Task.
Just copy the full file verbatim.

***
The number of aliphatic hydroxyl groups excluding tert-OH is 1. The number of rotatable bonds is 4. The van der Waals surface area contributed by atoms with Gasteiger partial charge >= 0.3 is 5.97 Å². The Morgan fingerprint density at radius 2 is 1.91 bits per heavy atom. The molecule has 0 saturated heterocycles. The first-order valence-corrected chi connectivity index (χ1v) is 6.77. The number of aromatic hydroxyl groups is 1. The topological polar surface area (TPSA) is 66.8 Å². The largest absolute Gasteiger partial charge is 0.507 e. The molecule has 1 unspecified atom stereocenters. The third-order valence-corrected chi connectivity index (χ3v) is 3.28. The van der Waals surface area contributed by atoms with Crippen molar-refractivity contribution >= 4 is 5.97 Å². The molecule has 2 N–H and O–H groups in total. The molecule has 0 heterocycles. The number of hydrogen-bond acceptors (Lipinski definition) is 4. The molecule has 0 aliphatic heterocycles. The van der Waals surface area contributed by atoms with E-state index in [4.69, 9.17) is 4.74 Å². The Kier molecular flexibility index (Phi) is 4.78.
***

The number of aliphatic hydroxyl groups excluding tert-OH is 1. The number of rotatable bonds is 4. The van der Waals surface area contributed by atoms with Gasteiger partial charge >= 0.3 is 5.97 Å². The Morgan fingerprint density at radius 2 is 1.91 bits per heavy atom. The molecule has 0 saturated heterocycles. The first-order valence-corrected chi connectivity index (χ1v) is 6.77. The number of aromatic hydroxyl groups is 1. The topological polar surface area (TPSA) is 66.8 Å². The largest absolute Gasteiger partial charge is 0.507 e. The molecule has 1 unspecified atom stereocenters. The third-order valence-corrected chi connectivity index (χ3v) is 3.28. The van der Waals surface area contributed by atoms with Crippen molar-refractivity contribution >= 4 is 5.97 Å². The molecule has 2 N–H and O–H groups in total. The molecule has 0 heterocycles. The number of hydrogen-bond acceptors (Lipinski definition) is 4. The molecule has 0 aliphatic heterocycles. The van der Waals surface area contributed by atoms with E-state index in [4.69, 9.17) is 4.74 Å². The Kier molecular flexibility index (Phi) is 4.78.